There’s a tendency among some to measure a man by his beard. When you apply that standard to musicians, idolization typically centers (or has centered, on the possibility that they have since trimmed or shaved) around two individuals — Sam Beam of Iron & Wine, and Will Oldham a.k.a. Bonnie ‘Prince’ Billy. It’s probably not a coincidence that they both specialize in unadulterated folk either; beards capable of storing inanimate objects unfortunately aren’t a trademark of most genres. They certainly aren’t a trademark of electronic music.
But then again, neither are New Jerseyans, really. As an experimental/improvisational electronic musician, Keith Fullerton Whitman inspires some minor head-scratching with the fact that not only did he grow up in New Jersey, but he also, apparently, has an absurdly long beard. Actually, if you Google Image search it, it looks like he, at some point, decided to de-emphasize his mustache. So he looks Amish as well. He’s an Amish New Jerseyan with tremendous facial hair, who makes electronic music for the Austria-based label Editions Mego, and in the past, for Kranky and Planet Mu. I’ll give you a moment to let that sink in.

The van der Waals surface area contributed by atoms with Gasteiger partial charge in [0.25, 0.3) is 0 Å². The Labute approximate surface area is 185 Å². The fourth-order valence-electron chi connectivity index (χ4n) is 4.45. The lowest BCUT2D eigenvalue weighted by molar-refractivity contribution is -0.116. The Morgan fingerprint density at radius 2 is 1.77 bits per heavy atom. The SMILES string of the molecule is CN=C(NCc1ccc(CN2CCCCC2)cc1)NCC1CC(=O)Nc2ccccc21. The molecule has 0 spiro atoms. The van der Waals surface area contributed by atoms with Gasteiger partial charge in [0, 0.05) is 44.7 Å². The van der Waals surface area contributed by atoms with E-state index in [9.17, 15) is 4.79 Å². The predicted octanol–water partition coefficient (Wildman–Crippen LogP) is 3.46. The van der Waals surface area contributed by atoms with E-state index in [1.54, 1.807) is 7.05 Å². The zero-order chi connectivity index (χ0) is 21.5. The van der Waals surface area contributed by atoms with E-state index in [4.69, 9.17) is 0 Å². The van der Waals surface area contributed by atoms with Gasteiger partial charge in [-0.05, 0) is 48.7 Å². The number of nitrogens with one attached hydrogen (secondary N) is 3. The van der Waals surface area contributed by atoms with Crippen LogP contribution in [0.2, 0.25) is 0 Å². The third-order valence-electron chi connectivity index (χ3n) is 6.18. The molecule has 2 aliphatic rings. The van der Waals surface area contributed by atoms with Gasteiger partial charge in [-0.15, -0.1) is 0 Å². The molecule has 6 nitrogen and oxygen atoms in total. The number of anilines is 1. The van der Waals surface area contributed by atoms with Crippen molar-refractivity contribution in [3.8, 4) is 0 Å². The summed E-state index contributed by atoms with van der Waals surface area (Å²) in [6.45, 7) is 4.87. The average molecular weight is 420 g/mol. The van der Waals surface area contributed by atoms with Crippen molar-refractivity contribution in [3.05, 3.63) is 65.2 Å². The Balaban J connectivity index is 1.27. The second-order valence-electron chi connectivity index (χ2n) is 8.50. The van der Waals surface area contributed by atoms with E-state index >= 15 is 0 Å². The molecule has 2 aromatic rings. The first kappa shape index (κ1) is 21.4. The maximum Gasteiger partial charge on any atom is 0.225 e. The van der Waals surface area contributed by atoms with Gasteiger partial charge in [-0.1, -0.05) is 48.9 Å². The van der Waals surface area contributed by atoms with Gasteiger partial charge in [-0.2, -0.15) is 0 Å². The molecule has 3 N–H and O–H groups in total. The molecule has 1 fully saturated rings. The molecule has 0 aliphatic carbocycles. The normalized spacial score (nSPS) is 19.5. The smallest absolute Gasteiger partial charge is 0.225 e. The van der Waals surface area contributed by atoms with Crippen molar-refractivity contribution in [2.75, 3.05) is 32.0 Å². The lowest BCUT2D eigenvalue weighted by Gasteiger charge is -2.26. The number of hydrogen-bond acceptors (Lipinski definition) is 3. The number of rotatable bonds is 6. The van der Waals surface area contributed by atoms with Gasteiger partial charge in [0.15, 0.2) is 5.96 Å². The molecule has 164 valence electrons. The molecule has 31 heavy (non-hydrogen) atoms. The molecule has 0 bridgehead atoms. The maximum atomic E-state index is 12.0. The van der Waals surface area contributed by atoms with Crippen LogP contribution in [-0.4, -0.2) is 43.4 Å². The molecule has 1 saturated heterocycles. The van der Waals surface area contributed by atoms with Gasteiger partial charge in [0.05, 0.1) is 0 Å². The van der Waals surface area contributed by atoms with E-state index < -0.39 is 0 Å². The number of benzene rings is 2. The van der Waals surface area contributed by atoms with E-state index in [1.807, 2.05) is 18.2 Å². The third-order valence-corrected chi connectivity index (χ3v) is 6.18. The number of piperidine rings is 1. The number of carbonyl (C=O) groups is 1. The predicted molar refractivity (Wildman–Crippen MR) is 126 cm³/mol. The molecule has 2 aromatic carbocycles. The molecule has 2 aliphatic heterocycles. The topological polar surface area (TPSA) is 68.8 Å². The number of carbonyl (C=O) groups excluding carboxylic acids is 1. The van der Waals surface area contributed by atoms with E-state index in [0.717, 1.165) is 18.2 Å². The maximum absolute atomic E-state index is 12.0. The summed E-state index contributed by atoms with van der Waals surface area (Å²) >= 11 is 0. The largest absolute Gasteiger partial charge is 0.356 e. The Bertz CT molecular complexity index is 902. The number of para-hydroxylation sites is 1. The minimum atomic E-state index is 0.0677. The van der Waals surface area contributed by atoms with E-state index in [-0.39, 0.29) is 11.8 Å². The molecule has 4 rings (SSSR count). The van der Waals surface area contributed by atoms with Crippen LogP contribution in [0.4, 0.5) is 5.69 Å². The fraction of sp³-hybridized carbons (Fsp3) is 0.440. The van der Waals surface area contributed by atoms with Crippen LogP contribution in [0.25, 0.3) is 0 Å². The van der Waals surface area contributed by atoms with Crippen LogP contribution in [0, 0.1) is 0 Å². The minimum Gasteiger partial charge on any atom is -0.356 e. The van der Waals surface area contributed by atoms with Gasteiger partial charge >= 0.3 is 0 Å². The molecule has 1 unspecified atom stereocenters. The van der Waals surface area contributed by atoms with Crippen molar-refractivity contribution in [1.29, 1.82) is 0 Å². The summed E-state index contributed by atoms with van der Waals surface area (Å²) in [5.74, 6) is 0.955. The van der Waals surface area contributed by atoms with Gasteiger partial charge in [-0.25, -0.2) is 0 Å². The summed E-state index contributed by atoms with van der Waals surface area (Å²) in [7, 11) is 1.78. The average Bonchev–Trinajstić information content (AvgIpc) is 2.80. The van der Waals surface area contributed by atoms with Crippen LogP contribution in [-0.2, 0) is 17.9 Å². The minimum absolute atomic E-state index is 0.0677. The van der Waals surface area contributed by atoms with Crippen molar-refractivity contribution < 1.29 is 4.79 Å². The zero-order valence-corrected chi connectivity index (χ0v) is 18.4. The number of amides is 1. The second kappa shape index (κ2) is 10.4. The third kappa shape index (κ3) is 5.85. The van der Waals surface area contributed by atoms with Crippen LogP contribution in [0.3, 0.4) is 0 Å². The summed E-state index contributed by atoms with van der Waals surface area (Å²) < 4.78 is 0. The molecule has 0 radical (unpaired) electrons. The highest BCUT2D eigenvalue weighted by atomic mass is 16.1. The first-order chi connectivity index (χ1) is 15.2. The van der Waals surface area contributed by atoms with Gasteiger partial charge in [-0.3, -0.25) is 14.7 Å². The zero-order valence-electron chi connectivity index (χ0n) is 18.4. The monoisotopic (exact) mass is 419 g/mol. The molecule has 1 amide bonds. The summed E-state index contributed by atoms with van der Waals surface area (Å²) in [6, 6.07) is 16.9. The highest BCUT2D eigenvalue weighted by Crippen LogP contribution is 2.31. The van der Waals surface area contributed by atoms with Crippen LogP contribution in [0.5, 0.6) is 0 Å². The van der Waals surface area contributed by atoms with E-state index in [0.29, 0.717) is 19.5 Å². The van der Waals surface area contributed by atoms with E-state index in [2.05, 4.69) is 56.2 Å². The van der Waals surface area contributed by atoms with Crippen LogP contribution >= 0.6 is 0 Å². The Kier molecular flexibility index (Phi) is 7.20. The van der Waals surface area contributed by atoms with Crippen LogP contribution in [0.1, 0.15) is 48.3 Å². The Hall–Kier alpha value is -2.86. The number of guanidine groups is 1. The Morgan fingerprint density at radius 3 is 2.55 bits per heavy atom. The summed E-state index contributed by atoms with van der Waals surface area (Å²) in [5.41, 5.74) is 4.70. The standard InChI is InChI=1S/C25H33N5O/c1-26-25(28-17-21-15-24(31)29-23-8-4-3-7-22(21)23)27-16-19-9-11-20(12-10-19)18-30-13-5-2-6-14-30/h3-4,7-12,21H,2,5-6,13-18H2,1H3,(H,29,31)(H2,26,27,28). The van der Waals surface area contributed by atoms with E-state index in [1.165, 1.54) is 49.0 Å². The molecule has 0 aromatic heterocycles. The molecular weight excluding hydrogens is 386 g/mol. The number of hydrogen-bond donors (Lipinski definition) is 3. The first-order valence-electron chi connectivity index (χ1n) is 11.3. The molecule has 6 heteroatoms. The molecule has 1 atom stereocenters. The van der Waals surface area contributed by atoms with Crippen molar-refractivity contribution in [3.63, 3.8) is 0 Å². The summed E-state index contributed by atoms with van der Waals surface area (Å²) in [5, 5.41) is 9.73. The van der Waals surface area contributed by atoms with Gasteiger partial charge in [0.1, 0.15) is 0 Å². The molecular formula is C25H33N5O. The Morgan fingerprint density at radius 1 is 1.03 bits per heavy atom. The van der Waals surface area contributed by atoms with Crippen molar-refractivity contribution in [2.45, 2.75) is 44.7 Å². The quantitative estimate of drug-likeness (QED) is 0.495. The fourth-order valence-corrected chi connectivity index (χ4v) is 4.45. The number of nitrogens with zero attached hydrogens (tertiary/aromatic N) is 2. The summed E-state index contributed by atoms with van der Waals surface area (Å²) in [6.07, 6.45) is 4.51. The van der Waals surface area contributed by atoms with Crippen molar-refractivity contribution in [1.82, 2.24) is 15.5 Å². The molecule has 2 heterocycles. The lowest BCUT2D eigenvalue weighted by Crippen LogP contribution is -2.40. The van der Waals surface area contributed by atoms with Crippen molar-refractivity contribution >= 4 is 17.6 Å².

There. Now, here’s some more interesting and (this time) completely relevant information: on June 19, Whitman will be releasing Occlusions, a companion LP to Generators, which was released earlier this year. The album consists of two “freely improvised” tracks that were recorded live during two performances in France and The Netherlands in February. How were they recorded, you might ask? Through “the absolute cheapest means available to the consumer to do so” — a Zoom H1 Handy Portable Digital Recorder, which you can purchase on Amazon for 95 bucks. I’ve never used it, so I can’t vouch for its quality, but apparently the recordings “sound fantastic.” I admit to being curious now, even if the recordings end up sounding horrible. Check out the album’s official page here.
A. Occlusion (Rue de Bitche)
B. Occlusion (Weteringschans)